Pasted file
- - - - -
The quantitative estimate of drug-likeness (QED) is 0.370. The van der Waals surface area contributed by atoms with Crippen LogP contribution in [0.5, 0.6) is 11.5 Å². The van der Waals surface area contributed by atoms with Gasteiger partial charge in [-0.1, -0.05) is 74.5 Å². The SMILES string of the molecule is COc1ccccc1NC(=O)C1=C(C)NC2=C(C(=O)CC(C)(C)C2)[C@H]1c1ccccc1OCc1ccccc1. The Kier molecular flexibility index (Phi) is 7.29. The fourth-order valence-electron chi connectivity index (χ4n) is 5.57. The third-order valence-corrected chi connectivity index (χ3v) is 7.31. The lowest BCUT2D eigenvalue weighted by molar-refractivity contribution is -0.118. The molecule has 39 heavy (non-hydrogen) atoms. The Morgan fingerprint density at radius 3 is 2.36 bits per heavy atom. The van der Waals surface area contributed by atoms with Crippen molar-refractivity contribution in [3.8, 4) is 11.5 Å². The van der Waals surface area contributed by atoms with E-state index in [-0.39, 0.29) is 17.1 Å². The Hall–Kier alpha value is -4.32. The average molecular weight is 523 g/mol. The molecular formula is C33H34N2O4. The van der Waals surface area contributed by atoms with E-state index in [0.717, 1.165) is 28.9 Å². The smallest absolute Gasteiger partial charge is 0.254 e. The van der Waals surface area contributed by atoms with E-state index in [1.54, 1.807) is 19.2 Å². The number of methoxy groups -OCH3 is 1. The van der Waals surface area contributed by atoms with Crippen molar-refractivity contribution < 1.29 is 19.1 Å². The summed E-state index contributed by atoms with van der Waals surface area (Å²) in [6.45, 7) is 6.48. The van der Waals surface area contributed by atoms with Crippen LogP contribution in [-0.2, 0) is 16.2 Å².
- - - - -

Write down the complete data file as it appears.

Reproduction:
The quantitative estimate of drug-likeness (QED) is 0.370. The van der Waals surface area contributed by atoms with Crippen LogP contribution in [0.5, 0.6) is 11.5 Å². The van der Waals surface area contributed by atoms with Gasteiger partial charge in [-0.1, -0.05) is 74.5 Å². The SMILES string of the molecule is COc1ccccc1NC(=O)C1=C(C)NC2=C(C(=O)CC(C)(C)C2)[C@H]1c1ccccc1OCc1ccccc1. The Kier molecular flexibility index (Phi) is 7.29. The fourth-order valence-electron chi connectivity index (χ4n) is 5.57. The third-order valence-corrected chi connectivity index (χ3v) is 7.31. The lowest BCUT2D eigenvalue weighted by molar-refractivity contribution is -0.118. The molecule has 39 heavy (non-hydrogen) atoms. The Morgan fingerprint density at radius 3 is 2.36 bits per heavy atom. The van der Waals surface area contributed by atoms with Crippen molar-refractivity contribution in [3.8, 4) is 11.5 Å². The van der Waals surface area contributed by atoms with E-state index in [-0.39, 0.29) is 17.1 Å². The Hall–Kier alpha value is -4.32. The average molecular weight is 523 g/mol. The molecular formula is C33H34N2O4. The van der Waals surface area contributed by atoms with E-state index in [0.717, 1.165) is 28.9 Å². The smallest absolute Gasteiger partial charge is 0.254 e. The van der Waals surface area contributed by atoms with E-state index in [1.54, 1.807) is 19.2 Å². The number of methoxy groups -OCH3 is 1. The van der Waals surface area contributed by atoms with Crippen molar-refractivity contribution < 1.29 is 19.1 Å². The summed E-state index contributed by atoms with van der Waals surface area (Å²) in [6.45, 7) is 6.48. The van der Waals surface area contributed by atoms with Crippen LogP contribution in [-0.2, 0) is 16.2 Å².